As you may know, Steve Pinker has a new book coming out, hard on the heels of his 800-page behemoth, The Better Angels of Our Nature. Had I written that, it would take me several years to recover, but the man is a machine.
His new book is a popular tract on how to write well: The Sense of Style: The Thinking Person’s Guide to Writing in the 21st Century (368 pages). It won’t be out until Sept 30, but you can preorder the hardcover or Kindle version now.
Here’s the Amazon blurb:
Why is so much writing so bad, and how can we make it better? Is the English language being corrupted by texting and social media? Do the kids today even care about good writing? Why should any of us care?
In The Sense of Style, the bestselling linguist and cognitive scientist Steven Pinker answers these questions and more. Rethinking the usage guide for the twenty-first century, Pinker doesn’t carp about the decline of language or recycle pet peeves from the rulebooks of a century ago. Instead, he applies insights from the sciences of language and mind to the challenge of crafting clear, coherent, and stylish prose.
In this short, cheerful, and eminently practical book, Pinker shows how writing depends on imagination, empathy, coherence, grammatical knowhow, and an ability to savor and reverse engineer the good prose of others. He replaces dogma about usage with reason and evidence, allowing writers and editors to apply the guidelines judiciously, rather than robotically, being mindful of what they are designed to accomplish.
Filled with examples of great and gruesome prose, Pinker shows us how the art of writing can be a form of pleasurable mastery and a fascinating intellectual topic in its own right.
Steve told me that it’s sort of an updated Strunk and White, but more discursive and less prescriptive. I, for one, am really looking forward to it (I’d get the Kindle version, but I’m simply unable to read electronic print).
The CBC has the first piece about it that I’ve seen: “Why politicians and academics don’t just say what they mean.” The first half is the author’s (Neil Macdonald) critique of obscurantist writing, and the second part gives some quotes from Steve about his book. From the piece (quotes are, of course, in quotation marks):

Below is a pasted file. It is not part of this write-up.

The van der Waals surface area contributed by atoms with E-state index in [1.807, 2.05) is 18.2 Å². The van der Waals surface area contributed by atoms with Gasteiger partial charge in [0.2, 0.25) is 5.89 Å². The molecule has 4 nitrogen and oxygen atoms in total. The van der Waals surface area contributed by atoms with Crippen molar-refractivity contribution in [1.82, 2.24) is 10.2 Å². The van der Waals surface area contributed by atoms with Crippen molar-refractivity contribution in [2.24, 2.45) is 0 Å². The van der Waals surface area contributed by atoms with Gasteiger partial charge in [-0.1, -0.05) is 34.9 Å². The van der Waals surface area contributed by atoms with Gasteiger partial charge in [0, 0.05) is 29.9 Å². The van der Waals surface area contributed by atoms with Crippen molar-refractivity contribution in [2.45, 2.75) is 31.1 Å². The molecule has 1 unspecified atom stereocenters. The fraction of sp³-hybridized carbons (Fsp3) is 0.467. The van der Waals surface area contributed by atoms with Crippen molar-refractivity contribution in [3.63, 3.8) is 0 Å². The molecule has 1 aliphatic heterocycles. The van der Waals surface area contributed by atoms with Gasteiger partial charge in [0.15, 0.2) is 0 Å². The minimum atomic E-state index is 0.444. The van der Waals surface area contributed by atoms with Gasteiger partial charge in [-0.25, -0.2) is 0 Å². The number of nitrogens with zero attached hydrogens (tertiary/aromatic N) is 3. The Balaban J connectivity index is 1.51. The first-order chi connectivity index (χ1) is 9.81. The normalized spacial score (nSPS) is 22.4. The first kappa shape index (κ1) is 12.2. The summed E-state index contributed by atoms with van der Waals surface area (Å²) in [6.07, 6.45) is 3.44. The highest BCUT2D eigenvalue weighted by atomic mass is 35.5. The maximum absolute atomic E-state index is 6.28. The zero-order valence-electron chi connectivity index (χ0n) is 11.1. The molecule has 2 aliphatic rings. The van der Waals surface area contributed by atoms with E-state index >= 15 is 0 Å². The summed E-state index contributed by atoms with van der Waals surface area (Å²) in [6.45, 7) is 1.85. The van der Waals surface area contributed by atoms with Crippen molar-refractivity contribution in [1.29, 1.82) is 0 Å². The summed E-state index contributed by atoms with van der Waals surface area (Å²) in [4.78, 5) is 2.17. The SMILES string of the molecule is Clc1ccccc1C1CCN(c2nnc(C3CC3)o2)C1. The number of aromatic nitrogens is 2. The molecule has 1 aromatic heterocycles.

“Most academics … effortlessly dispense sludge,” writes Steven Pinker, the Harvard University psychologist and writer.
. . . He argues that while many scholars do groundbreaking work, and have important ideas, “their writing stinks.”
“There’s just a lot of bad writing out there,” he told me, and that has its consequences: “We pay for universities, we ought to be able to understand what comes out of them.”
. . . Pinker’s book — he provided me with an advance peek when I called to talk to him about the subject — is neither a style guide, nor another rant about the need for fewer dangling participles and split infinitives.
In fact, he regards many English grammar rules as classist anachronisms originally designed in 18th-century Britain.
Instead, his is an argument for simplicity: “assumption of equality between writer and reader makes the reader feel like a genius,” he writes. “Bad writing makes the reader feel like a dunce.”
. . . In this book, he shines a pitiless light on our love of words like “framework,” “process,” and “model.” (I could easily add another 20 or 30).
These, he says, are meta-concepts, or “concepts about concepts.” He compares them to the layers of packaging material a customer has to hack through to get at the product.
And of course there’s our over-hedging — the use of qualifiers like “apparently,” “evidently,” “rather,” “comparatively” and “presumably.”
Editors call that journalistic caution. Pinker calls it “wads of fluff that imply [writers] are not willing to stand behind what they are saying.
What really hurts, though, is his diagnosis of such writing: “In explaining any human shortcoming, the first tool I reach for is Hanlon’s Razor: Never attribute to malice that which is adequately explained by stupidity.”
Ironically, he says, “it’s often the brightest and best-informed who suffer the most from it.”
The “hedging” stung a bit, for I’m occasionally guilty of that. It certainly comes from the hedging that’s absolutely necessary in writing scientific papers. When there are alternative explanations for your results, as there nearly always are, or you feel a need to emphasize that your results are provisional (“more work is needed” is the trite ending of many papers), words like “apparently” and “presumably” automatically come to mind. And I think that sometimes they are needed in popular works, too, for if you’re proposing a provisional conclusion, it may be appropriate to hedge it a bit. That doesn’t mean that you don’t stand behind it.
But perhaps I’m overly sensitive about this. I’m certain that my own writing skills will improve after I digest this book.